In an organ it is common practice to supply a signal generating system in one form or another such that the generators act as sources to provide electrical equivalents of tone signals for all of the notes to be played upon an organ of any particular design. Such a generating system, therefore, needs no special description, since it may be typical, and it is simply indicated in FIG. 7 of the drawings by the rectangular strip 10. The outputs for the various tone signal electrical equivalents provided by the generator system are indicated by the leads 12, and each of these leads has a connected keyer, they being indicated collectively by the strip 14. These keyers also need no particular description, since their construction and use is well understood, and many types are available. In generall, a keyer may be any arrangement interposed between a generator output lead 12 and the organ output system, a portion of which is indicated at 16, which normally has the effect of initially interrupting the connection between the generator and the output. When supplied with a DC. potential, however, any particular keyer so energized will establish a connection between its generator and the organ output, and will provide an appropriate attack and decay character to the signal so as to give the desired percussive effect. Thus, when a keyer is energized, the result is to sound its note abruptly at a comparatively high level, and subsequently to cause the intensity of the signal to decay. The eifect, therefore, is much like a bell being sharply struck and ringing on a bit, with a gradual intensity decline. As mentioned previously, the outputs from the group of keyers is collected and connected to the output system indicated generally by the box 16 and the speaker 18. This output system will contain the necessary amplifiers, together with any desired tone controls, formant circuits, volume level control, and the like, the particular selection being largely an option of the designer.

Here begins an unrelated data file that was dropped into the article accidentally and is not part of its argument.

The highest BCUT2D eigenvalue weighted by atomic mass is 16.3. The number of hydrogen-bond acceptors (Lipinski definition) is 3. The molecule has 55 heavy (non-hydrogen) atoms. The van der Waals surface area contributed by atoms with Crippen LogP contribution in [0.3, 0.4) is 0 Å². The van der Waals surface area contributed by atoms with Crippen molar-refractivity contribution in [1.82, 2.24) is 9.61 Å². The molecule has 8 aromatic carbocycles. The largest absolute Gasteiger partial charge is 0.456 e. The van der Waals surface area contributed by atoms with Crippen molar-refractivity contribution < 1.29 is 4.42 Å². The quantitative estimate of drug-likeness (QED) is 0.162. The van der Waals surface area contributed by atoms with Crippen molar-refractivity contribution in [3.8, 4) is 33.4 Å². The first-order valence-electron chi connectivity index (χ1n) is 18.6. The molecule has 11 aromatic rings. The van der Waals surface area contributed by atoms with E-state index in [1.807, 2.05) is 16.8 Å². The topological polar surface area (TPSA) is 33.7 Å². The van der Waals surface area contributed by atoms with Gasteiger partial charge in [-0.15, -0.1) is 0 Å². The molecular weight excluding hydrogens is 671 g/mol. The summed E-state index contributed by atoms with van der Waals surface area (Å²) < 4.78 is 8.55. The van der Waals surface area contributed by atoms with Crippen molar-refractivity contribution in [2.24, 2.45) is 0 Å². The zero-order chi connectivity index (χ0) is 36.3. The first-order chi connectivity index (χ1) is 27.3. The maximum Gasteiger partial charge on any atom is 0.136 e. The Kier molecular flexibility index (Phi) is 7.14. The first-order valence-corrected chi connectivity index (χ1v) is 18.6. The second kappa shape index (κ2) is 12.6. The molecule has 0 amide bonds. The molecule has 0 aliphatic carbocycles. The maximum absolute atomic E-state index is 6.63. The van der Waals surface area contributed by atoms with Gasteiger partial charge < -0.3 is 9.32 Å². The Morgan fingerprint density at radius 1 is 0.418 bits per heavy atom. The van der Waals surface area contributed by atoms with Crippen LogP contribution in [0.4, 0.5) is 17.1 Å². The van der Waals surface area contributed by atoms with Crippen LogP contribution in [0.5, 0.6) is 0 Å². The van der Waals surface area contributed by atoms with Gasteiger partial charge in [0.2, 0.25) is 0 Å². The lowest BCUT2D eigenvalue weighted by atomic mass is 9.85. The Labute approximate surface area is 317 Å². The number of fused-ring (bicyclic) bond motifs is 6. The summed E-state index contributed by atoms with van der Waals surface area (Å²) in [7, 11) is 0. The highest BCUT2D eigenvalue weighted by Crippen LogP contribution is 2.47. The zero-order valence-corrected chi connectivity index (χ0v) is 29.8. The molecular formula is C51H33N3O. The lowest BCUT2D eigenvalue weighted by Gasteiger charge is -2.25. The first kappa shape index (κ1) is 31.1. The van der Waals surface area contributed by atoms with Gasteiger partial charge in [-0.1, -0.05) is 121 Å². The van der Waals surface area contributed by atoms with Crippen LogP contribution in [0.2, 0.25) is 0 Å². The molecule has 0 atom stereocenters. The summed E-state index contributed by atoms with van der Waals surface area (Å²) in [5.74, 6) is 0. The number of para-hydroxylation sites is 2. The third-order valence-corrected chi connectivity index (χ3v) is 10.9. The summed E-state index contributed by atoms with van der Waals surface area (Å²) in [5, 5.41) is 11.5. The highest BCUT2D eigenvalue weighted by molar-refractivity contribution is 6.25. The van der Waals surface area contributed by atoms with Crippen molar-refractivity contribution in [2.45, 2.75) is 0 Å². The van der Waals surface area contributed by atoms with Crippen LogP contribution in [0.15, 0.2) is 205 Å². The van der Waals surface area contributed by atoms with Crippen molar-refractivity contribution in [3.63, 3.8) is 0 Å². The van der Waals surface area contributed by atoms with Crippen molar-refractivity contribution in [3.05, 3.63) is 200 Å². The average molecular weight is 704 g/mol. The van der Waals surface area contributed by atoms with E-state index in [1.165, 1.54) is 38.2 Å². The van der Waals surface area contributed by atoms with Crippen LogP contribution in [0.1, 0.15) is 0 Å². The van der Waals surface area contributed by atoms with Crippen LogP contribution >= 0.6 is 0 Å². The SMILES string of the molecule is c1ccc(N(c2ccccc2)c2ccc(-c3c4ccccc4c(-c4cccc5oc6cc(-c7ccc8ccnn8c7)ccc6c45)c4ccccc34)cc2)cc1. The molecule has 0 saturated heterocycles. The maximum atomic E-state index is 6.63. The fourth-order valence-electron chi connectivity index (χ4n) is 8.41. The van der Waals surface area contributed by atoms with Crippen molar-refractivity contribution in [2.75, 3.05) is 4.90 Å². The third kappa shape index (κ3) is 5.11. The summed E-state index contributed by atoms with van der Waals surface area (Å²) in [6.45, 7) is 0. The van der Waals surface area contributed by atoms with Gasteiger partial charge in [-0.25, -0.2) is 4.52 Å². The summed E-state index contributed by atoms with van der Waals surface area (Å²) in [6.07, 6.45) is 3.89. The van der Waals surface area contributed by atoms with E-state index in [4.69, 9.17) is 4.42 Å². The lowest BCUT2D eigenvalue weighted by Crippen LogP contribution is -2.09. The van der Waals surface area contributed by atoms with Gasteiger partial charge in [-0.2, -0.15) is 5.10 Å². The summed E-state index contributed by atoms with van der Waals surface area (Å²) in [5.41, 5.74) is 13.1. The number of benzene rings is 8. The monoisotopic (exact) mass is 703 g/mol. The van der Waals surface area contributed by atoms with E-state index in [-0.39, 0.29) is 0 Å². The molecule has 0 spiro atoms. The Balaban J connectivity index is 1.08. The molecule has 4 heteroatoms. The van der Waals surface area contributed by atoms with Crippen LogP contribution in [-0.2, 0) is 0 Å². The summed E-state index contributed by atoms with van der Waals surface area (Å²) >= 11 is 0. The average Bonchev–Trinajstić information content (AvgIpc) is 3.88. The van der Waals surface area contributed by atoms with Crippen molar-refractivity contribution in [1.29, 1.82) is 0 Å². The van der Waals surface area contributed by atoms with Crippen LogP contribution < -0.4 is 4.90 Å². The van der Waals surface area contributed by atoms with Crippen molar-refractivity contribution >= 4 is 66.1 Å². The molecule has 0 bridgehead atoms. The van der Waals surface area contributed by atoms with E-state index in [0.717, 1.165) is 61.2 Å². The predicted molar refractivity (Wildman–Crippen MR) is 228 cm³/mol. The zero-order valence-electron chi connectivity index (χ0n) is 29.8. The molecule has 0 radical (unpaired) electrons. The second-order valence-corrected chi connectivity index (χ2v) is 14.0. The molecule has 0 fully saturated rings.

As a starting point, therefore, it is assumed without special description that the construction and operation of signal generator-s, keyers, and output systems are understood, and the detail description which follows is therefore concerned with the manner of energizing the DC. keyers so that they produce a percussive response of a harp or bell-like quality.